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The science of soccer

2010-06-10 11:31
First we set the stage: Ronaldo is lining up a corner, he has the goal towards his right hand side and the sideline of the field towards his left and the whole world watching. There is one minute of injury time left and the scores are level. After a short run up he strikes the ball with the outside of his right foot, but he has a secret...he strikes the ball slightly to the left of the its centre and also aims the ball to the left of where he wants it to go.

By striking the ball this way it begins to spin like a top. The left hand side of the ball is spinning away from him, and the right hands side towards him. If the ball were perfectly smooth, that would be the end of the story, the ball would travel straight, the defenders would read it easily, defend the goal, and the game would be a draw or go into injury time. Since the ball not smooth, its surface interacts with the air rushing over it as the ball flies out into the field.

As the ball spins, it drags the air near to it in the direction of the spin. The air rushes over the ball towards Ronaldo as it moves towards the penalty box. The air on the left side of the ball gets slowed down by the spin moving in an opposing direction to the rushing air, and the air on the right side of the ball gets a helping hand and speeds up in the direction of the rushing air. The net result is: on the left side you have air moving slower, and the right side you have air moving faster. Just like with an airplane wing, fast air has lower pressure than slow air. As a consequence the high pressure on the left hand side of the ball pushes the ball harder right than the low pressure pushing the ball left. The force to the right wins the battle and the ball starts to curve right.

At every moment, the ball has a new direction and the battle between the left and right pressure begins again allowing the ball be forced closer and closer to its own right hand side. The curve fools the defenders and Portugal win 1-0 and proceed to face Bafana Bafana in the final.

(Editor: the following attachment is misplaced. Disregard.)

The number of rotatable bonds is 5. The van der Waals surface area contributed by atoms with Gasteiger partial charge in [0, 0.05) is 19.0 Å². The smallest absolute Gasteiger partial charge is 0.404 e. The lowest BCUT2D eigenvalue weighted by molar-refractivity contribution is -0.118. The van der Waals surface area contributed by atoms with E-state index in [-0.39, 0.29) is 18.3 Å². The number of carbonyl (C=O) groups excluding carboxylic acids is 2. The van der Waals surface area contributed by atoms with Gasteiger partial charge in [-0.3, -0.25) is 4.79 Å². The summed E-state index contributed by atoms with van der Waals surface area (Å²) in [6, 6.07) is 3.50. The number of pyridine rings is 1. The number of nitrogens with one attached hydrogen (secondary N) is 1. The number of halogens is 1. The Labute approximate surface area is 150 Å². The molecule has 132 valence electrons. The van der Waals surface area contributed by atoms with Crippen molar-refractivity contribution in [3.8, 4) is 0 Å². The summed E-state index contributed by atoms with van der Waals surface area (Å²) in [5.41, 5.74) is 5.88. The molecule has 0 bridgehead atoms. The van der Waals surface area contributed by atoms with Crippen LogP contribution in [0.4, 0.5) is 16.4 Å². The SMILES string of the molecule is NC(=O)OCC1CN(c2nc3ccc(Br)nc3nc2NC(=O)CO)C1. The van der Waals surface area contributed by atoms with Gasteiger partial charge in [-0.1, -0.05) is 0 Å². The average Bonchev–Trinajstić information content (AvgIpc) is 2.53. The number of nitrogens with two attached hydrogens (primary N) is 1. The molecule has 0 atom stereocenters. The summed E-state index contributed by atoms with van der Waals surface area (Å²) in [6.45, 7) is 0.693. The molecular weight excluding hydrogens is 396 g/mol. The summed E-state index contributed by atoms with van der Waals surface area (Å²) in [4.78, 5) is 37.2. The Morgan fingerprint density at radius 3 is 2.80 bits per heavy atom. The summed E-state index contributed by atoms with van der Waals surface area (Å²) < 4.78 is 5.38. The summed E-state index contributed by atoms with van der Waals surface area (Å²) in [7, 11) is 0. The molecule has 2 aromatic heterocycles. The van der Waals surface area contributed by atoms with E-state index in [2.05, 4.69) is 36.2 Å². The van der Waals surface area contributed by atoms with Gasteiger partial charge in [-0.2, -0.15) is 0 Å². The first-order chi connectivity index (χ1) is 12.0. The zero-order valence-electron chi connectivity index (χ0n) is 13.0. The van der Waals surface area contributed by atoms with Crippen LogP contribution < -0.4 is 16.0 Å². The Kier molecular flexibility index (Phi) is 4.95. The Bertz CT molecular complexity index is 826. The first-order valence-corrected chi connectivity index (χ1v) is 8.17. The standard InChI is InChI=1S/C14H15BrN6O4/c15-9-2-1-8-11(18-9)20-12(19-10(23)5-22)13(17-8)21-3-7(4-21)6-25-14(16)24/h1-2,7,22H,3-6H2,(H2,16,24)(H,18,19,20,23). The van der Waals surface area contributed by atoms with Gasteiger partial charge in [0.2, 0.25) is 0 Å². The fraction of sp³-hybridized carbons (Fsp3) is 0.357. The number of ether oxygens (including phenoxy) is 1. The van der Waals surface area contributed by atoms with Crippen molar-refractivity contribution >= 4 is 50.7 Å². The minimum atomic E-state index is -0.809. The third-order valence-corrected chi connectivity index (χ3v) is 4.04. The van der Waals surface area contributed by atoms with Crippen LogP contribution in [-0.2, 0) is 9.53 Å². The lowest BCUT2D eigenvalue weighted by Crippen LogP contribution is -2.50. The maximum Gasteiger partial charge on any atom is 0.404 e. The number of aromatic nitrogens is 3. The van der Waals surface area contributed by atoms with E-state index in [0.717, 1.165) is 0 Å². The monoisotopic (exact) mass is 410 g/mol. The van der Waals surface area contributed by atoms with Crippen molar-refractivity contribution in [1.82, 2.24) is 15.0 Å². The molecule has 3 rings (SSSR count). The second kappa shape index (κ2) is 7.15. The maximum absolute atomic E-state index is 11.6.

In a theoretical world, where we imagine the ball never slowing down due to drag and no gravity, the ball would eventually complete a full circle and hit Ranaldo in the back of the head, but in reality it would be difficult for a player to curve a ball more than about four metres away from the line joining it's start point and end point, or more simple put, around a wall of defenders 4 m wide. Objects besides soccer balls can complete a full loop-de-loop in flight.

Several factors affect the how much curve there will be: how fast the ball is struck, its shape, roughness, weight, speed of rotation and the air density. The matter also gets very complicated when you want to examine the non-ideal effects created by the turbulence over the ball at different speeds. To make matters simple, if Ranaldo wanted to score a goal from a corner, he'd have to kick the ball with a medium speed and as much spin as possible. Having boots which can grip the ball well would also help. Incidentally, a simple analysis of fundamentals show that a ball curves 20% less over a 30m kick (3.2 m) on the high-veld than it would in Cape Town due to the difference in air pressure.

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